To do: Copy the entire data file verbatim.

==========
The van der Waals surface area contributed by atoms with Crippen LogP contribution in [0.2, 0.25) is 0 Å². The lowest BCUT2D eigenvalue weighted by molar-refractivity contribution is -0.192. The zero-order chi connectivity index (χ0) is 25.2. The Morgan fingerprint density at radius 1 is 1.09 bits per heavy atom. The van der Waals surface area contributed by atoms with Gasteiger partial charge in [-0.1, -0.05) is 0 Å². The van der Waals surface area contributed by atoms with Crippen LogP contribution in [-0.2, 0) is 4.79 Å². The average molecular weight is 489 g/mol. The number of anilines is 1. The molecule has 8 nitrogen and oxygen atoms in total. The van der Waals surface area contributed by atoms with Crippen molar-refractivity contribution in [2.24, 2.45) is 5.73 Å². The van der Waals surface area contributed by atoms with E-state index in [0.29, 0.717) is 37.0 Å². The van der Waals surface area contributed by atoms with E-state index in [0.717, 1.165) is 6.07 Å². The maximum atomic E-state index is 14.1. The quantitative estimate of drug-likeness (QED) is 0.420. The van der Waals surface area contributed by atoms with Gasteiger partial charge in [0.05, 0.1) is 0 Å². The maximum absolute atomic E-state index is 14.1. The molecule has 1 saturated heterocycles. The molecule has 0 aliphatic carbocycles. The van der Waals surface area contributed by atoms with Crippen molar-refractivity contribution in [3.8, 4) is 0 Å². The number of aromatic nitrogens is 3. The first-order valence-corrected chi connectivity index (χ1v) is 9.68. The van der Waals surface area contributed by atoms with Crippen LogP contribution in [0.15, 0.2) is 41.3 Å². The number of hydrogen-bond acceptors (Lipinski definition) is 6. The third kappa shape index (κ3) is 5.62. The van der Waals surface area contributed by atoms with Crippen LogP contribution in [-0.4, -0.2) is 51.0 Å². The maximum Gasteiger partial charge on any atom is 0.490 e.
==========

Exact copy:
The van der Waals surface area contributed by atoms with Crippen LogP contribution in [0.2, 0.25) is 0 Å². The lowest BCUT2D eigenvalue weighted by molar-refractivity contribution is -0.192. The zero-order chi connectivity index (χ0) is 25.2. The Morgan fingerprint density at radius 1 is 1.09 bits per heavy atom. The van der Waals surface area contributed by atoms with Gasteiger partial charge in [-0.1, -0.05) is 0 Å². The van der Waals surface area contributed by atoms with Crippen LogP contribution in [-0.2, 0) is 4.79 Å². The average molecular weight is 489 g/mol. The number of anilines is 1. The molecule has 8 nitrogen and oxygen atoms in total. The van der Waals surface area contributed by atoms with Crippen molar-refractivity contribution in [2.24, 2.45) is 5.73 Å². The van der Waals surface area contributed by atoms with E-state index in [0.29, 0.717) is 37.0 Å². The van der Waals surface area contributed by atoms with E-state index in [0.717, 1.165) is 6.07 Å². The maximum atomic E-state index is 14.1. The quantitative estimate of drug-likeness (QED) is 0.420. The van der Waals surface area contributed by atoms with Gasteiger partial charge in [0.05, 0.1) is 0 Å². The maximum absolute atomic E-state index is 14.1. The molecule has 1 saturated heterocycles. The molecule has 0 aliphatic carbocycles. The van der Waals surface area contributed by atoms with Crippen molar-refractivity contribution in [3.8, 4) is 0 Å². The number of aromatic nitrogens is 3. The first-order valence-corrected chi connectivity index (χ1v) is 9.68. The van der Waals surface area contributed by atoms with Crippen LogP contribution in [0.15, 0.2) is 41.3 Å². The number of hydrogen-bond acceptors (Lipinski definition) is 6. The third kappa shape index (κ3) is 5.62. The van der Waals surface area contributed by atoms with Crippen LogP contribution in [-0.4, -0.2) is 51.0 Å². The maximum Gasteiger partial charge on any atom is 0.490 e.